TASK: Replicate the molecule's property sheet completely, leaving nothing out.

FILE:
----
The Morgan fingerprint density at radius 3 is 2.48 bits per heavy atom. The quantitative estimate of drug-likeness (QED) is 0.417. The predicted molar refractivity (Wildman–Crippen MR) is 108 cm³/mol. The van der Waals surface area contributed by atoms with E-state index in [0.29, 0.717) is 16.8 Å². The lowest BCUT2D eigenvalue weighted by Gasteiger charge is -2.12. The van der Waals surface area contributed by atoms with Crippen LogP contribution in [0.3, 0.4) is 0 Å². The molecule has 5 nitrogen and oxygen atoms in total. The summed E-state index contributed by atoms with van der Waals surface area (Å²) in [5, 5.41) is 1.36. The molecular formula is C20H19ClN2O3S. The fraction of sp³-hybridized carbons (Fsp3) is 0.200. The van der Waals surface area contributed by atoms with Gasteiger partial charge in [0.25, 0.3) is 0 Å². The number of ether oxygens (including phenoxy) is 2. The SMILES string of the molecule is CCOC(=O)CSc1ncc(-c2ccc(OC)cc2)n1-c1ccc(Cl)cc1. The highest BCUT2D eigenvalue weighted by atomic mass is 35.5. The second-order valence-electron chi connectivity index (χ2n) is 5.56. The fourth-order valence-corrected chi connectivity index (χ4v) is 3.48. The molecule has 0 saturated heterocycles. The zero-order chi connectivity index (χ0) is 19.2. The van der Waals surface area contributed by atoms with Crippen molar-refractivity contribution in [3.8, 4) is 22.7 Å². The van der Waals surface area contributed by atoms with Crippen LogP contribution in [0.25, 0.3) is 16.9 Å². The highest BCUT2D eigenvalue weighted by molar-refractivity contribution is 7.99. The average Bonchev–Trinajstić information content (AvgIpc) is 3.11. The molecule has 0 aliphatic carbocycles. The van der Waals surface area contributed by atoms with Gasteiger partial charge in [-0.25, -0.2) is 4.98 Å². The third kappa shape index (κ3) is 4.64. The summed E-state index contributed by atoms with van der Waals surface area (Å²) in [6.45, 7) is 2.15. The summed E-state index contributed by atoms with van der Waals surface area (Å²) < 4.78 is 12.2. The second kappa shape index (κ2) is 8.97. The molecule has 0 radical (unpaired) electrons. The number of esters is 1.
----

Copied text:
The Morgan fingerprint density at radius 3 is 2.48 bits per heavy atom. The quantitative estimate of drug-likeness (QED) is 0.417. The predicted molar refractivity (Wildman–Crippen MR) is 108 cm³/mol. The van der Waals surface area contributed by atoms with E-state index in [0.29, 0.717) is 16.8 Å². The lowest BCUT2D eigenvalue weighted by Gasteiger charge is -2.12. The van der Waals surface area contributed by atoms with Crippen LogP contribution in [0.3, 0.4) is 0 Å². The molecule has 5 nitrogen and oxygen atoms in total. The summed E-state index contributed by atoms with van der Waals surface area (Å²) in [5, 5.41) is 1.36. The molecular formula is C20H19ClN2O3S. The fraction of sp³-hybridized carbons (Fsp3) is 0.200. The van der Waals surface area contributed by atoms with Gasteiger partial charge in [0.25, 0.3) is 0 Å². The number of ether oxygens (including phenoxy) is 2. The SMILES string of the molecule is CCOC(=O)CSc1ncc(-c2ccc(OC)cc2)n1-c1ccc(Cl)cc1. The highest BCUT2D eigenvalue weighted by atomic mass is 35.5. The second-order valence-electron chi connectivity index (χ2n) is 5.56. The fourth-order valence-corrected chi connectivity index (χ4v) is 3.48. The molecule has 0 saturated heterocycles. The zero-order chi connectivity index (χ0) is 19.2. The van der Waals surface area contributed by atoms with Crippen molar-refractivity contribution in [3.8, 4) is 22.7 Å². The van der Waals surface area contributed by atoms with Crippen LogP contribution in [0.25, 0.3) is 16.9 Å². The highest BCUT2D eigenvalue weighted by molar-refractivity contribution is 7.99. The average Bonchev–Trinajstić information content (AvgIpc) is 3.11. The molecule has 0 aliphatic carbocycles. The van der Waals surface area contributed by atoms with Gasteiger partial charge in [-0.25, -0.2) is 4.98 Å². The third kappa shape index (κ3) is 4.64. The summed E-state index contributed by atoms with van der Waals surface area (Å²) in [6.45, 7) is 2.15. The summed E-state index contributed by atoms with van der Waals surface area (Å²) < 4.78 is 12.2. The second kappa shape index (κ2) is 8.97. The molecule has 0 radical (unpaired) electrons. The number of esters is 1.